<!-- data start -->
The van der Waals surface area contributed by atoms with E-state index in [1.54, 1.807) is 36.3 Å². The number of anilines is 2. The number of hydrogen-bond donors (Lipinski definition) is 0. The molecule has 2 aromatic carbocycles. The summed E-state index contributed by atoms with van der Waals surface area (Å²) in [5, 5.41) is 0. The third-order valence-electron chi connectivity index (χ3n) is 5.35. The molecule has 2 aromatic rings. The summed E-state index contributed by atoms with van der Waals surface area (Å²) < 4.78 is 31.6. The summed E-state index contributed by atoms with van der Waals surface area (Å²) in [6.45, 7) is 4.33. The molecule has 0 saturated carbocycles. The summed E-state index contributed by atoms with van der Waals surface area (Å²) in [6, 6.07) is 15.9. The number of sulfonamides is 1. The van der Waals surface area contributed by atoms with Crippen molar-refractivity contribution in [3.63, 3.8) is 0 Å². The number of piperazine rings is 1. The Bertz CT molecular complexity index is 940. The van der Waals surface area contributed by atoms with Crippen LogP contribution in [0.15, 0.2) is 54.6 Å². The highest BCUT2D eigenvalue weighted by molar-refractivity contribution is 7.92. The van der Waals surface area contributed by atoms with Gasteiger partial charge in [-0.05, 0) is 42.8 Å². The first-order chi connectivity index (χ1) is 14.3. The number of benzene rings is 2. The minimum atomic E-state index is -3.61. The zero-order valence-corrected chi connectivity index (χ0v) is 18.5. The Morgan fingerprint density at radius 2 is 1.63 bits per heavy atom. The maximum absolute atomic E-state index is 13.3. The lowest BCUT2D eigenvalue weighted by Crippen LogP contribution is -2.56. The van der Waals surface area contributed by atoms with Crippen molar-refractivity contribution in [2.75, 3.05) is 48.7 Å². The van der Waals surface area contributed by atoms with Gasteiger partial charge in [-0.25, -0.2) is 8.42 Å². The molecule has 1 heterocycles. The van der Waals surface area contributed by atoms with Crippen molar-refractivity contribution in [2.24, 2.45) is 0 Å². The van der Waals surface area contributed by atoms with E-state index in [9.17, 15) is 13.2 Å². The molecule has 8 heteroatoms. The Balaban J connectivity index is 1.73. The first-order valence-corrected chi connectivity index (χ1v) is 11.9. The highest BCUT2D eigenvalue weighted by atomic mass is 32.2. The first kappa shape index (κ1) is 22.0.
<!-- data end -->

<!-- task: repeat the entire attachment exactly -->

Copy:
The van der Waals surface area contributed by atoms with E-state index in [1.54, 1.807) is 36.3 Å². The number of anilines is 2. The number of hydrogen-bond donors (Lipinski definition) is 0. The molecule has 2 aromatic carbocycles. The summed E-state index contributed by atoms with van der Waals surface area (Å²) in [5, 5.41) is 0. The third-order valence-electron chi connectivity index (χ3n) is 5.35. The molecule has 2 aromatic rings. The summed E-state index contributed by atoms with van der Waals surface area (Å²) < 4.78 is 31.6. The summed E-state index contributed by atoms with van der Waals surface area (Å²) in [6.45, 7) is 4.33. The molecule has 0 saturated carbocycles. The summed E-state index contributed by atoms with van der Waals surface area (Å²) in [6, 6.07) is 15.9. The number of sulfonamides is 1. The van der Waals surface area contributed by atoms with Crippen molar-refractivity contribution in [3.63, 3.8) is 0 Å². The number of piperazine rings is 1. The Bertz CT molecular complexity index is 940. The van der Waals surface area contributed by atoms with Crippen LogP contribution in [0.15, 0.2) is 54.6 Å². The highest BCUT2D eigenvalue weighted by molar-refractivity contribution is 7.92. The van der Waals surface area contributed by atoms with Gasteiger partial charge in [-0.05, 0) is 42.8 Å². The first-order chi connectivity index (χ1) is 14.3. The number of benzene rings is 2. The minimum atomic E-state index is -3.61. The zero-order valence-corrected chi connectivity index (χ0v) is 18.5. The Morgan fingerprint density at radius 2 is 1.63 bits per heavy atom. The maximum absolute atomic E-state index is 13.3. The lowest BCUT2D eigenvalue weighted by Crippen LogP contribution is -2.56. The van der Waals surface area contributed by atoms with Crippen molar-refractivity contribution in [2.75, 3.05) is 48.7 Å². The van der Waals surface area contributed by atoms with Gasteiger partial charge in [-0.25, -0.2) is 8.42 Å². The molecule has 1 heterocycles. The van der Waals surface area contributed by atoms with Crippen molar-refractivity contribution in [2.24, 2.45) is 0 Å². The van der Waals surface area contributed by atoms with E-state index in [9.17, 15) is 13.2 Å². The molecule has 8 heteroatoms. The Balaban J connectivity index is 1.73. The first-order valence-corrected chi connectivity index (χ1v) is 11.9. The highest BCUT2D eigenvalue weighted by atomic mass is 32.2. The first kappa shape index (κ1) is 22.0.